Are you planning to go to abroad on a holiday tour? Do you consider your preparation adequate enough for the occasion? Or are you still busy writing down plans and itineraries, and sorting out details about the tour? Chances are you'll run into a few hassles and tussles along the way.
Yes, there are quite a number of things that can spoil your long awaited foreign holiday: Expired passports, inappropriate visas, too many luggages, bungles hotel reservations, and those sorts of things. So, it is best to be logical and thoroughly prepared before buying your tickets. Here's an A-to-Z list that can help you:
A for Agents
Choosing the right travel agency is very important. They should be able to offer you the very best advice on any one country, package deal, accomodations or airline schedule. You should look and ask around, and select one with care. The advice, as a public service feature, should be totally free.
Don't be naive, a few agents have been known to disappear overnight. Ask for information from the International Air Transport Association (IATA). They can tell you if the travel agent is accredited or not.
B for Baggage
Many people have a tendency to overload themselves. What you take is what you end up carrying. You may end up furious if you find yourself stuck somewhere, and are faced with toting a couple of heavy luggage around. Holiday gears shouldn't weigh a ton.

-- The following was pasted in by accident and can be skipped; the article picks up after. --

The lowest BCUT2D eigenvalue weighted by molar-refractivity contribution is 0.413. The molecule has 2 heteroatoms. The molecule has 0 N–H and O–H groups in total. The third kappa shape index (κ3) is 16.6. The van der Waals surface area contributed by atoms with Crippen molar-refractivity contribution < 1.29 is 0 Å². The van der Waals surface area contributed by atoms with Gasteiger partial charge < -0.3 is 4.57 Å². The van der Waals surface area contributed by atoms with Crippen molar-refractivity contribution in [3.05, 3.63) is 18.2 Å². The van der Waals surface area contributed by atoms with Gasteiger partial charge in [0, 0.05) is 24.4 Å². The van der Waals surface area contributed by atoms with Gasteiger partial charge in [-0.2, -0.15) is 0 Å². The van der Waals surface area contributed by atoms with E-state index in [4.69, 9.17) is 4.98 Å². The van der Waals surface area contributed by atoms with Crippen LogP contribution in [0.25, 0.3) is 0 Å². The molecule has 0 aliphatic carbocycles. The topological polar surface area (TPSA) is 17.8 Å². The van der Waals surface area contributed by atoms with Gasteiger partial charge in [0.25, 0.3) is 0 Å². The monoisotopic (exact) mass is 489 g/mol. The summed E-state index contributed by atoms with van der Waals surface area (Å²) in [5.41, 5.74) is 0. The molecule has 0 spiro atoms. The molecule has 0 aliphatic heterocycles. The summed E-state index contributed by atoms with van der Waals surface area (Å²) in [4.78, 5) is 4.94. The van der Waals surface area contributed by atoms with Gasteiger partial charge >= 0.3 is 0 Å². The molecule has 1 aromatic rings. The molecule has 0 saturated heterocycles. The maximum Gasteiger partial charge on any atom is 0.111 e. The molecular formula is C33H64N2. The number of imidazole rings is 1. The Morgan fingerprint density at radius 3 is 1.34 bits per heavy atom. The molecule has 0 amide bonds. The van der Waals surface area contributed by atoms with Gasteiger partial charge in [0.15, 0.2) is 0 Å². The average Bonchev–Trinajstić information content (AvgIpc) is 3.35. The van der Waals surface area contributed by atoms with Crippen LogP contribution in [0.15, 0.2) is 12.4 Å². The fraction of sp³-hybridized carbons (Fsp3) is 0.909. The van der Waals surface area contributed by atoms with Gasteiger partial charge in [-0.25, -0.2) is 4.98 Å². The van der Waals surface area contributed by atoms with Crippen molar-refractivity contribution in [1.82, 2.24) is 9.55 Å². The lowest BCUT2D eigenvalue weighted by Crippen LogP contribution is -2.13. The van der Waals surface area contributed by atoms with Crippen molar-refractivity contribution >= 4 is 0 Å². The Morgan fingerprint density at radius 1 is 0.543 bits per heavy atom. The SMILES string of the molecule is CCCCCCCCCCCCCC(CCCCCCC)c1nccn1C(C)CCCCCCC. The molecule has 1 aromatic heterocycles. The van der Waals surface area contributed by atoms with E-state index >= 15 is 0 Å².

If you're flying to the United States or Canada, your allowance is one piece of hand-carried luggage and two pieces of baggage. Elsewhere the average allowance is 20 kilograms in economy and 30 kilograms in first class, as well as the hand-carried luggage.
Take note: you'll pay for the "excess" baggage in terms of additional weights, and it is certainly not cheap.
C for Calling Home
As you might have probably seen on television commercials, the network companies has international operators that can handle your call home. Be sure to list international operators that can handle your call home. be sure to list down the numbers of these operators on the particular countries that you are visiting. This way you can charge the calls and pay them when you get home avoiding spending currencies on the tour. It is also important that you make your calls brief and precise.
D for Duty Free
If you're an avid shopper, find out the prices of the things you want to buy before you go on a spree and compare them on the spot. Resist the temptation stock up at the first duty-free shops you see - it won't necessary be the cheapest. Downtown duty-free shops in places like Hong Kong are usually much cheaper than their airport counterpart.